The following assortment of articles originally appeared on my weblog, "Reflections of a Perfectly Normal Childhood." For more articles, visit https://steverempe.wordpress.c...

Transforming the Political Culture

In a previous blog post, I lamented the current state of the republic, and the complicity of many Christians in the debasing of the political culture. The tone of that piece might be described as pessimistic, expressing my frustration in where we currently are and how we got here. In general, however, I am a “silver lining” kind of person, finding possibility in the face of frustration, and glimmers of hope when hope is in ill-supply. In that vein, I would like to offer my thoughts as to how Ch

Bigger than Ideology

The American political system is broken. This has been the case for quite some time, but recent elections and events have served to lay bare the dysfunction which has become the norm in Washington. The balkanization of the nation into micro-tribes has been thorough, with utter enmity evident between political parties, within political parties, and between the administration and the media. If democratic politics is the art of compromise, then politics, as we have known it, is dead. The combinati

On “Toxic Masculinity”

A term that that has been popping up on news feeds and television screens more and more frequently of late is “toxic masculinity.” It has been identified as the root of everything that is wrong with modern America—from mass shootings to the rise of Donald Trump to the recent slate of sexual harassment charges. It has been uncovered as the dark underside of the Jedi Order in the Star Wars movie franchise, and is said by some to be inherent in carnivorism. The basic premise behind the phrase is t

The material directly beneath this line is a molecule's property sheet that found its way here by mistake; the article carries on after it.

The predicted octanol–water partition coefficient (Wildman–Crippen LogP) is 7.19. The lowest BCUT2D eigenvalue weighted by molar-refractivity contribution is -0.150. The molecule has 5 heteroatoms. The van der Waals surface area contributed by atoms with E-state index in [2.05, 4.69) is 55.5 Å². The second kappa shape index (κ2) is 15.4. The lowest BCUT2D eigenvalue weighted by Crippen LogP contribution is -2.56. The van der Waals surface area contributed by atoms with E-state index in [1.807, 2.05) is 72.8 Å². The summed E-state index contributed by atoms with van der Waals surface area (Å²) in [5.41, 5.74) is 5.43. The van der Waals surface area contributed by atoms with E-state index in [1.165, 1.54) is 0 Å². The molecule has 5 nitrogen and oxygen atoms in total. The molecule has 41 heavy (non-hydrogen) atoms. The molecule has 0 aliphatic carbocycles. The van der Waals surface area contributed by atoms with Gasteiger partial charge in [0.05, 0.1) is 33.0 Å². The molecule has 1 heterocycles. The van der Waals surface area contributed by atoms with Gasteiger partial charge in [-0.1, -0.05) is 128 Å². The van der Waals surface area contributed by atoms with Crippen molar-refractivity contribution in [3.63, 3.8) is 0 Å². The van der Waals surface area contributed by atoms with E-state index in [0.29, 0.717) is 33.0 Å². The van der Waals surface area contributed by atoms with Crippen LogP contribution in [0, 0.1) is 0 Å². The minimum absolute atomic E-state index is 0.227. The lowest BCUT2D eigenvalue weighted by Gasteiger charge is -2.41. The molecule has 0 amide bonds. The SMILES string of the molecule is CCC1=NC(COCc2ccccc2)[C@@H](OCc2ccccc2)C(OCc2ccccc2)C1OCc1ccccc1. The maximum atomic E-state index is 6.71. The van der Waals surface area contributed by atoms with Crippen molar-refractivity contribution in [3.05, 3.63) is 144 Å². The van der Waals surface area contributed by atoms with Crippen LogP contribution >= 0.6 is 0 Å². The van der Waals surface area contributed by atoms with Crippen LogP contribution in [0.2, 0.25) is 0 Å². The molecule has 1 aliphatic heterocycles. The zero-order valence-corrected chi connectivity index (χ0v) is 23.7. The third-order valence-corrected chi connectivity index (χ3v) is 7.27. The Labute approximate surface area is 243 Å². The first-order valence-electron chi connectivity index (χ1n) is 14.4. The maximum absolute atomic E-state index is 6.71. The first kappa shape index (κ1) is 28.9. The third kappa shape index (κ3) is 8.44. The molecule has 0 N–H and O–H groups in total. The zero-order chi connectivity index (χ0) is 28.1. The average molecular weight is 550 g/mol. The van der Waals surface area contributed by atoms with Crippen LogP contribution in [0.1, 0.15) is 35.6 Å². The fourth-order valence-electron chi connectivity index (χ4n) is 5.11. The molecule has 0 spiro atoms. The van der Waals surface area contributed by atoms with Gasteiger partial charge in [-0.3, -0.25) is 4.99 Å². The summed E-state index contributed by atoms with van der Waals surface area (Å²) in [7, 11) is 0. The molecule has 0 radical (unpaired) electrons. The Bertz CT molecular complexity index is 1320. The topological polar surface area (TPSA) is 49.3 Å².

When Silence Is Not Golden

There are two truisms I’ve come to know as a parent.  First, you will spend a great amount of time hoping and praying that your kids learn to self-entertain, thus allowing you at least a modicum of time to accomplish the ever-growing list of parental responsibilities and duties.  Second, those very rare moments where your kids indeed do find a way to occupy themselves are the moments to be most feared. Case in point: this past weekend was my weekend to tend the kids on my own.  (Beth works two

A Letter to My (Unborn) Son

This is your daddy!  You don’t know me yet – well, you don’t actually know anyone yet – but we’re going to be spending a lot of time together. I’m the guy who is going to teach you ride a bike, who is going to take you to your first ball game, and who is going to introduce you to the joy of a good root beer float.  I’m sure there will be late-night science projects and early-morning raids of your Christmas stockings.  But first, you have to get here. Your mother and I have been eagerly awaitin

The Butter Knife Story

As the title might imply, this blog will from time to time look back at stories of my childhood and assorted Rempe lore.  For starters, I thought I would begin with the story portrayed in the above banner—what has come to be known to friends and family alike as “the butter knife story.” In recent years, some have called into question elements of this account.  The objections generally center around the nature of household current, and its ability to propel small children considerable distances.